Native Youth to College Progam and the GenI Challenge

Last Summer (2015), the students of Pitzer/WesternU’s Native Youth to College Program took on the Generation Indigenous Challenge by President Obama and the Center for Native American Youth (CNAY).

The Generation Indigenous Challenge asks Native youth “to work with other youth in their community or at their school to do something positive of their choosing [within 30 days of accepting the challenge].”

Our Result?

Finding Our Way to College. A book by Native Youth for Native Youth.

http://issuu.com/nativeyouth2college/docs/nativeyouth2collegefinal

Finding Our Way to College is a survival guide filled with practical advice, tips, and stories from Native Youth to College students navigating the college application process.

“My goal is to get to college, and I’ve motivated myself to make new connections in the Indian community around the world. I’d like to share my experiences and offer those opportunities to help you apply too! As royalty and a senior, I want to be a role model for others and show them the guidance, motivation, and support.”

“About 1% of American Indians attend my high school and most of them fail classes. We have an American Indian meetings every month and I want to tell them about this program and let them know that it can help them with college experiences and future College applications. However, if they are not interested in this program, I can give them tips about creating their College App. I want everyone to be successful and happy with where they are, especially my people.”

Take some time to flip through the book and read it. Share it with your friends, family, community, and school.

2015 Native Youth to College session students, we are proud of you for working so hard on this, sharing your experiences, telling your story, and being role models for other youth. 

A shout out to Gina Lamb, Pitzer Media Studies Professor, Edwin Gomez, and other Media studies students who worked on getting this ready for us!

#GenI #NativeYouth #TellingYourStory #GenerationIndigenous #Challenge

Eighth Day for Maya

If you’re wondering about some of Pitzer’s recreational activities, wonder no further. If you can’t do it by yourself, do it with a ball.

When you love your chemistry teacher more than words can say, there’s only one way to tell the world.

And of course, if you aren’t completely ignorant, you’ll know that when bees go down we’re going down with them. Hence the beekeeping club.

Seventh Day for Maya

can not get over what an amazing day I had with Kim Marcus. It was legitimately my best day at pipeline yet and I was so excited and fascinated with the native cooking that I wrote down every step we did. Even the approximate amounts we added of ingredients. I cut the prickly pears, cracked the acorns, made half of the mesquite pudding, and made and poured the sycamore bark tea. I worked along side Mr. Marcus’s wife Barbara for a while, and she was super kind. Almost everyone found the tea and pudding gross and too bitter to eat, but I loved it. I couldn’t get enough to the tea, and next to the black coffee I had for breakfast it was nothing. I’m bringing the recipes home to you mom!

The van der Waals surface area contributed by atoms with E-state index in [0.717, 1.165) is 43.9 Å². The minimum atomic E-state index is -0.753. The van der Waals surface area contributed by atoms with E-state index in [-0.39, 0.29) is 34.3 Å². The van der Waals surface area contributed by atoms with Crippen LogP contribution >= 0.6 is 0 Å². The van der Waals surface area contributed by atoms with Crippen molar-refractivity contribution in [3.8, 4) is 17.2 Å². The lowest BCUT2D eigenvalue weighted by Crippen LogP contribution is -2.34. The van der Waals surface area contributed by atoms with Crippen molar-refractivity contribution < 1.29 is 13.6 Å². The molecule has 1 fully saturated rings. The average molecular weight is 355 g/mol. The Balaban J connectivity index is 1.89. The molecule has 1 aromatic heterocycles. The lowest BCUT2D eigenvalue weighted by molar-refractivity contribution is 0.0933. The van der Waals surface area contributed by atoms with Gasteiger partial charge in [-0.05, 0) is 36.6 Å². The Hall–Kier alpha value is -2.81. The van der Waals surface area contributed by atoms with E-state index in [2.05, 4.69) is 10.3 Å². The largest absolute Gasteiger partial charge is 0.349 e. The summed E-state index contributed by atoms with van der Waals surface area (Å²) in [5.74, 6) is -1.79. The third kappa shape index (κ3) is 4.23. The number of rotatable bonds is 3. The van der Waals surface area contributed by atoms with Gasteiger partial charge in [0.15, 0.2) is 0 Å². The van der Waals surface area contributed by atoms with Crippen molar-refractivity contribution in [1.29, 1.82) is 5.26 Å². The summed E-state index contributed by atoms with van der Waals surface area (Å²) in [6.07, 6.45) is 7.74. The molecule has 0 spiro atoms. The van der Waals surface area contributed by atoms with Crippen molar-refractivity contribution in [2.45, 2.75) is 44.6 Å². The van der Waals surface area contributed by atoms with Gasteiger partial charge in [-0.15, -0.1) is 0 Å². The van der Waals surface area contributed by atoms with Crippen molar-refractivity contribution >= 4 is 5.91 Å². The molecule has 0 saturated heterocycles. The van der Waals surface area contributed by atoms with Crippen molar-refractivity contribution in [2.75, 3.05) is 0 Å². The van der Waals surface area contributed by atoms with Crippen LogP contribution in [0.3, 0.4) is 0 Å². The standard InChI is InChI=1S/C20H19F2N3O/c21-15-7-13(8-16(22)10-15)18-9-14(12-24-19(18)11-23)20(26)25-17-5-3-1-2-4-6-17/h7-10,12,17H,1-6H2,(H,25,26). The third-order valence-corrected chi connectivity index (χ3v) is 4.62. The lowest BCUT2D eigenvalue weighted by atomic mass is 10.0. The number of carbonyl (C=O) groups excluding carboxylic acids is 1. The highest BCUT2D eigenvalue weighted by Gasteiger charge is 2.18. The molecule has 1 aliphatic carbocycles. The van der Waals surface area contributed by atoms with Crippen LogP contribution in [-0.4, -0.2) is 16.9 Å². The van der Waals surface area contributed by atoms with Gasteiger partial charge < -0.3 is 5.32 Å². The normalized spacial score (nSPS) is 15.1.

I look so shiny 

Then we did a mini-ceremony before we went into painting the rocks with traditional patterns and markings. The white paint was made out of egg whites and zinc, and the black paint was made of egg whites and iron oxide. I was actually really happy with my outcome- they looked great! Then Ninaya and I had the most delicious quesadillas with cheese and veggies. I was sad to see Mr. Marcus go. I liked him a lot and tried to help him as much as possible. 

Then. We went to the MAAALLLLL. Mika dressed me up like the mannequin at Winsdor and I loved it. I bought the black, torn high waisted shorts but I didn’t get the tight plaid crop top. I ain’t about to get killed by my momma. Then we went to Zumie’s and I got a cute maroon and black tee. Watch me look bomb tomorrow.

After blogging, we’re gonna go watch a movie. And eat cupcakes! Happy Birthday Alyssa! Sweet 16 my girl. 

Sixth Day for Maya

Being away from home is different, and the main thing I miss is the flexibility of designing my day. It’s difficult to feel sick or exhausted and not be able to rest when you want, and also I’ve thought of something I want to paint but I have no canvas. The greatest thing is being able to have friends you can hang out with a lot and joke around with. I don’t have to worry about being bored like I usually am in the summer, and I have funny friends and great cultural experiences.

Today we had pancakes for breakfast which was my favorite, and then went to theater. Rose assigned us my favorite activity so far- playing with our names. Maya Winnick. If my name was a sound, it’d be raindrops, or horseshoes click-clacking on concrete, or high heels on wood floors. If it was an object it would be pebbles or a potted cactus. Perhaps tap shoes that have been sitting in a closet for years. If it was a taste it would be peppery.

I typed my essay today in Common Apps. It’s my favorite class, and Shelva is very kind and helpful. I can’t get over the fact that on my first day I was dreading it and now I give 100% effort. I’d like to go to Pitzer or Scripps but they’re extremely selective. If I could take one road trip with my dad it would be to check out Lewis & Clark’s campus, and spend some time in Oregon. The weather is optimal too. (hinthint).